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October 10, 1996 - Image 17

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Publication:
The Michigan Daily, 1996-10-10

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L4B6 T Michigan Daily Weeke MagaineO-Thursdayb 0ciber 10, 1996

d.-

] Community Featurex
Fa er Marke displays state's
wares from produce to clothes

0 *The Michigan DAyWeekedn Ma
About Town
Two generations cut hapr at
historic Dascola Barbershop

3y Hae-Jin Kim
or the Daily
Ann Arbor's Farmer's Market, wait-
ng to be discovered by University stu-
lents, was a source of delight to Ann
Arbor residents even 100 years ago.
Nowadays, it has become a necessity
For many.
Carla Slebodnick, an Ann Arbor resi-
dent, said, "It's nice to see all the farm-
-rs and buy the vegetables directly in
season. It can't get any better in the gro-
cery."
From fresh produce to hard-to-find
hand-crafted knick-knacks, the

fresh basil, corn and green peppers.
These scents, combined with the mar-
ket's friendly atmosphere, provide a
truly unique and unmatched grocery /
shopping experience.
Walking is the preferred method of
transportation to the market. William
German of Doty Place Farms near
Tecumseh, Mich., has devoted 40 years
to the Farmer's Market. "What we need
here is more parking area, especially
customer parking," he said. Most of the
surrounding parking spots tend to be
occupied by the massive produce trucks

of the farme

Farmer's Market
offers a plethora
of items. A 15-
minute walk from
Central Campus,
the Farmer's
Market is located
in Kerrytown's
Historic Market
District on the
corner of North
Fifth Avenue and
Detroit Street.
The bustling.
market is situated
outdoors with
vendors sprawled
across an entire block.

The Ann Arbor
Farmer's Market
V What: Everything from fresh
fruit to ornaments to knick-
knacks.
V Where: in Kerrytown, at the,
corner of Detroit Street and
North Fifth Avenue.
~ When: May through Dec. 24
Wednesdays and Saturdays, 7
a.m. to 3 p.m.; January throug
April, Saturdays only 8 a.m. to
P.m,

rs, and parking, except at
the peak of dawn,
is scarce.
Although pro-
duce is the pri-
mary business,
one should
expect to see
almost anything
at the Farmer's
Market. Oak cut-
ting boards,
maple syrup,
fh bread, candle set-
3 tings, wreaths,
beeswax, winter
jackets, minia-
ture scarecrows

According to her husband, Jerry, "If
produce isn't good, crafts fill in for
hobby." Jerry Umin has been a vendor
at the Market for about 30 years, which
isn't extraordinary, as many of the other
vendors have been there an equal or
longer time.
"I've been doing it since I was a real-
ly young kid," Umin said. "I've been
coming to the Market for 30 years. I'm
not even sure, it's been so long."
German, another proud Farmer's
Market veteran, said, "I started coming
here with my parents in the early '40s."
The Farmer's Market was created
about 50 years before German came to
Kerrytown, said Peter Stark, a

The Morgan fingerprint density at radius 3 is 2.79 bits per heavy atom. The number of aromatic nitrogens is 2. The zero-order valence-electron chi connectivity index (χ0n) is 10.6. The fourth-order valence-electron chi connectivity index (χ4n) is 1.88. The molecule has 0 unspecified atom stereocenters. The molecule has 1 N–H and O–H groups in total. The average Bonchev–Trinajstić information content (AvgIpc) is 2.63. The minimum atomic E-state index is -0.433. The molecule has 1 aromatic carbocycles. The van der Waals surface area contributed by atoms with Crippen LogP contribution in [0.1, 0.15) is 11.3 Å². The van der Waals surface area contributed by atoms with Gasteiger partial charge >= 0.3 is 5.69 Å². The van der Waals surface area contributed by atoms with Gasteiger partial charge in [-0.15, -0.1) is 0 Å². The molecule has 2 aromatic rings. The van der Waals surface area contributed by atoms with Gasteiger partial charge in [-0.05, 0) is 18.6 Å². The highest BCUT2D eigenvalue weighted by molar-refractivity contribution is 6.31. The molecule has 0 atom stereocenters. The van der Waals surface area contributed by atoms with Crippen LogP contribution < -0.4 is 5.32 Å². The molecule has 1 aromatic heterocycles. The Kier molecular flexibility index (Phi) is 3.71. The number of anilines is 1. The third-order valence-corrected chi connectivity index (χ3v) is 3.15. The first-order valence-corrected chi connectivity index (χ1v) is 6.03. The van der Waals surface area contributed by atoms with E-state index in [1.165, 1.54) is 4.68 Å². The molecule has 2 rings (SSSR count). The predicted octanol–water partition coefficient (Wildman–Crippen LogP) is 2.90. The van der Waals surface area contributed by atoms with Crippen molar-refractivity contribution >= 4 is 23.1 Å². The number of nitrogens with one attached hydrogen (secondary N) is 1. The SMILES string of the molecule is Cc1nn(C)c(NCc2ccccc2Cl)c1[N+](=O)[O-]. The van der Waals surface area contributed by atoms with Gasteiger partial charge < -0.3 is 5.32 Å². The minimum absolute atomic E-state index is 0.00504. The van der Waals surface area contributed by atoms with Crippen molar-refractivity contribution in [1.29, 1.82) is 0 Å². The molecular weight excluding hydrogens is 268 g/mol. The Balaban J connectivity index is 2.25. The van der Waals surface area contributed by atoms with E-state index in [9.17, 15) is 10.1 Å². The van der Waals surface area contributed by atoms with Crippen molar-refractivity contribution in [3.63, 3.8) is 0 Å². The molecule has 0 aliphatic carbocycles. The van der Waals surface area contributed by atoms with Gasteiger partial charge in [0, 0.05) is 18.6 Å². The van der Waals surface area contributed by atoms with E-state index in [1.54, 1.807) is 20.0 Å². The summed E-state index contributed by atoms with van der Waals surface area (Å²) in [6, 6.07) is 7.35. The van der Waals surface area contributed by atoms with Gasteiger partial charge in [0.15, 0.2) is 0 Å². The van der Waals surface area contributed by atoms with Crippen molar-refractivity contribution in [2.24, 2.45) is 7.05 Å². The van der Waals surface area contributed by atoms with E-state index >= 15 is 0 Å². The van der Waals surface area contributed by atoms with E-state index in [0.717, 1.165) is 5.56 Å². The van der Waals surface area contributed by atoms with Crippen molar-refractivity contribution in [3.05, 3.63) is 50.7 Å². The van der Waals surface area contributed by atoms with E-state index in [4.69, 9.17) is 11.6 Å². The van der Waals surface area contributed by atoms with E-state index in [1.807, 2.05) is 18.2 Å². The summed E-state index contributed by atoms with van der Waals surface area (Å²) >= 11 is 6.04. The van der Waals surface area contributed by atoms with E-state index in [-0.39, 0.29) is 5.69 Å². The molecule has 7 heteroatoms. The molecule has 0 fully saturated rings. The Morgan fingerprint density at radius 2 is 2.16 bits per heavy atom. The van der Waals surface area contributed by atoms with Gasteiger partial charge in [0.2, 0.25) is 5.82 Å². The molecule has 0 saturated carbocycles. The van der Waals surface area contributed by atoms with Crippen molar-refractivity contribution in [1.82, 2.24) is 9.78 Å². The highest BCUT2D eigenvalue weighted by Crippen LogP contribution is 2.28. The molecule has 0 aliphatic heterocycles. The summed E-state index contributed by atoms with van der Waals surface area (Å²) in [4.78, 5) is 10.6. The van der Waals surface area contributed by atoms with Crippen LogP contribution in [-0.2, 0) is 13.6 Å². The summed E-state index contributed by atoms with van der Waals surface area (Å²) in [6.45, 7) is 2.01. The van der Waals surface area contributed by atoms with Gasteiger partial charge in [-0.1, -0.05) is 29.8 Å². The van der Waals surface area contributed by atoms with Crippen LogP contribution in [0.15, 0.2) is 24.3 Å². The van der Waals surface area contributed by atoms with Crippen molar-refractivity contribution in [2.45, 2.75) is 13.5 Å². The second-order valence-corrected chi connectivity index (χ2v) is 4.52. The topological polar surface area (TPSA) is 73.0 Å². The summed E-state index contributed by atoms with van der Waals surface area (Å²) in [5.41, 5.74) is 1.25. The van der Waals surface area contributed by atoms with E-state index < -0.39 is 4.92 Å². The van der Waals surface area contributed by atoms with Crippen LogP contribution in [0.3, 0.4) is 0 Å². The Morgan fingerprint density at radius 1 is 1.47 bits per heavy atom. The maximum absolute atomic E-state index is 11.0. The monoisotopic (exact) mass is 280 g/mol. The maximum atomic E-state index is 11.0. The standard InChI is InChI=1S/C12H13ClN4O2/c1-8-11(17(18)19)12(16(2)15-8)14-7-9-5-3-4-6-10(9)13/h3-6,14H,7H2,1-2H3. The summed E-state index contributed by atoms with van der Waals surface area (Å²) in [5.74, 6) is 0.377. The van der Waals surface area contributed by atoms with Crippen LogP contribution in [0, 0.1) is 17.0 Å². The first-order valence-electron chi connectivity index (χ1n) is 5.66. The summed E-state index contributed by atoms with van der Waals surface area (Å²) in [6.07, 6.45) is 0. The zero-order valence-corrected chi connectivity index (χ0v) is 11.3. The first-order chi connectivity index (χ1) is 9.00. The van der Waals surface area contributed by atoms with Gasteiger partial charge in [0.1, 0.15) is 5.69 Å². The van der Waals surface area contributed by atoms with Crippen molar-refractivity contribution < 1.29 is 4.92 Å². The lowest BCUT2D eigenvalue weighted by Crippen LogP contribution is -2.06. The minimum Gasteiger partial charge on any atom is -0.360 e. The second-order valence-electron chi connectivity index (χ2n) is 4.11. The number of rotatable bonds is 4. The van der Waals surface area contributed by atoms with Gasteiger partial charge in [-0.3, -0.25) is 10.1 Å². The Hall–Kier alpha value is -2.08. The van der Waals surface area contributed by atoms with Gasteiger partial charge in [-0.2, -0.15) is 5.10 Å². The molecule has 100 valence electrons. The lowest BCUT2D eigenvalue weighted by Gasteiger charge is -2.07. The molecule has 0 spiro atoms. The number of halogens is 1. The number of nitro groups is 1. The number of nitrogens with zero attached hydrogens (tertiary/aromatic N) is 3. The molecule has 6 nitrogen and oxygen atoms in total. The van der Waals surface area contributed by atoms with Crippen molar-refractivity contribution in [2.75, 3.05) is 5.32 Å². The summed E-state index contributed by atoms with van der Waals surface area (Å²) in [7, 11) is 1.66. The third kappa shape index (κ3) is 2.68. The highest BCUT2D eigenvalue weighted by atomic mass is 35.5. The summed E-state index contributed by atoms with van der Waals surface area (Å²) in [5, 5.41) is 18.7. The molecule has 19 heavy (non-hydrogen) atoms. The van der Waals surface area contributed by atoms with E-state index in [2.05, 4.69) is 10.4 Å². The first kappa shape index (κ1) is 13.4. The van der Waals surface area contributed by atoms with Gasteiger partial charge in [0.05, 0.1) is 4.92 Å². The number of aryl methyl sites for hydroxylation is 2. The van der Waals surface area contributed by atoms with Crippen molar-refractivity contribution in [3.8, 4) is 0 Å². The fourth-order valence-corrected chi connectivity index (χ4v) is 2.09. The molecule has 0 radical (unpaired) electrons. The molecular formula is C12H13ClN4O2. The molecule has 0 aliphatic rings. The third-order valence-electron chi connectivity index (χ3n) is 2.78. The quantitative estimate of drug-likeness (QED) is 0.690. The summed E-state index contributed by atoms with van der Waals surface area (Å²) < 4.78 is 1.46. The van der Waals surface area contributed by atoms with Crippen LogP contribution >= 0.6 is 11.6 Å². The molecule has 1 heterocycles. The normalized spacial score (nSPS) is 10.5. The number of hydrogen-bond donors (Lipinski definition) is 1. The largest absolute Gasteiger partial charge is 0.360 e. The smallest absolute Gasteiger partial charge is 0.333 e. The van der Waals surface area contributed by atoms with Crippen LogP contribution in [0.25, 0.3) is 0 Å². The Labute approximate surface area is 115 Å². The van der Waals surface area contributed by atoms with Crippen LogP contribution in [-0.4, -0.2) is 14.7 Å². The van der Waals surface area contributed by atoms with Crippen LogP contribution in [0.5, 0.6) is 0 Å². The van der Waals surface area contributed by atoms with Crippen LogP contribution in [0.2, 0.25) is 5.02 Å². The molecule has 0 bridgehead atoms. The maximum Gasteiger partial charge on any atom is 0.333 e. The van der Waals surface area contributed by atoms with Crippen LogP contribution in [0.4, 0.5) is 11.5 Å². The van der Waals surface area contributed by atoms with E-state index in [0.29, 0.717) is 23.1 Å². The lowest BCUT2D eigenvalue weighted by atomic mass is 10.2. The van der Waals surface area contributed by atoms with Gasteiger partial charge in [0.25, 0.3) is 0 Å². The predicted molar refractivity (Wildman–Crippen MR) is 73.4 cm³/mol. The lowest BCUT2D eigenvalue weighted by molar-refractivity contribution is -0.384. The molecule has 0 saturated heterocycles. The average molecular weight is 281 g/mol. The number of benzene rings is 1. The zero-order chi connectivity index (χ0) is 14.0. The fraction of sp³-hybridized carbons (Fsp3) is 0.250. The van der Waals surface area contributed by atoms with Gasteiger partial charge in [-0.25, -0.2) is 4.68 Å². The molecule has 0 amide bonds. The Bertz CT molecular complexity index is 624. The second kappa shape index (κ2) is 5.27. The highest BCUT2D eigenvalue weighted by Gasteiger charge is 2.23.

University alum and owner of
Renaissance Acres Organic Herb Farm
in Webster Township. Stark, a Market
veteran also familiar with its history,
said, "The person who originally owned
the Farmer's Market about 100 years
ago willed it to the city of Ann Arbor
under a clause that it was to always
remain a farmer's market."
Stark, who once sold to Kroger Corp.
and 60 to 70 little stores across
Michigan, finds his work at the
Farmer's Market rich and satisfying. "I
get to know quite a few of the vendors
and regular customers. We chat - 99
percent of the people are friendly. And
of course, the people-watching here is
fun," he said.
Although Stark's farm specializes in
organically growing herbs, more than
500 varieties of plants are grown at the
Renaissance Acres Organic Herb Farm.
His Scented Geraniums serve aromatic
and ornamental purposes as well as
some culinary uses. Coconut, Spanish
Lavender and Chocolate Mint are only
a few of the many different types of
Scented Geraniums one can buy for an
affordable $4.
Stark also raises numerous Chinese
Medicinals. Schisandra (Wu-wei-zi),
also referred to as "Chinese Prozac," has
adaptogenic and immune-enhancing
properties similar to ginseng. Tibetan
Gentian, a rare medicinal species from
Tibet, is used to expel wind dampness,
damp heat, jaundice and ... dry consti-

By Katie Wang
Daily Staff Reporter
It's hard to find an old-fashioned bar-
bershop these days. If you look closely,
though, you will find the Dascola barber-
shop, located on Liberty Street. It's been
around since 1939, when brothers
Dominic and Ernest Dascola decided to
open up their own barbershop. It was only
natural that they would enter the barber-
ing profession - after all, their father
Antonio, an Italian immigrant, also cut
hair, as did their eldest brother Patsy.
Today. 57 years later, Dominic (Dom),
83, and Ernest (Ernie), 78, are still cutting
hair. And the shop, they
say, still looks the same
as it did in 1939. Only D
haircuts are no longer Bar
65 cents - they're
S12.50. And, there is
another Dascola barber, V Where:61

anxiously tried to tell the history behind
the Dascola barbershop.
The elder Dascola sternly reminded his
younger brother to tell about their father.
Ernie shooed him away with a newspaper
and told him that he will have his turn to
be interviewed. Then he turned and said,
"See, I'm the baby in the family and he
still treats me like one."
Ernie first worked at the barbershop
sweeping hair when he was only five. At
the tender age of 10, he gave his first hair-
cut to a person, whose head he says was
so large that it was shaped like a water-
melon.

ascoia
bershop
5 E. Liberty Street
onday-Friday 8:30
p.m.; Saturday
4:20 p.m.

His most inter-
esting cutting
experience took
place on the eve of
his wedding day in
1946, when the
razor accidentally
slipped from his
hand and shaved
off the tip of a cus-
tomer's nose.

niques," Dom said, before rushing off to
attend to a customer.
Bob, who now owns the store, was
relieved to have a seat and talk, After all,
he had been on his feet all day.
"I've gotten my education standing by
the chair," Bob said, speaking of the one-
on-one lectures he has with University
professors who get their hair cut at
Dascola's. "I wouldn't trade in the educa-
tion I've gotten here for anything in the
world."
Bob, who has cut the hair of former
University presidents, including Robben
Flemming and Harold Shapiro, said he
never cut James Duderstadt's hair, but he
hopes to cut the new University presi-
dent's hair.
"Flemming was kind of an all business
type of guy. Shapiro was very quiet,
always thinking about things," Bob said.
Students, he said, have changed
through the years. Gone are the protesters
- they have been replaced by a more
serious, ambitious student.
"Students today are very serious about
what they are doing, whereas kids back
then were wandering around aimlessly,
Bob said.
Will there be another generation of
Dascolas cutting hair? That's yet to be
determined. Currently, none of Bob's chil-
dren are interested in entering the haircut-
ting business.
But for now, Bob says the two gener-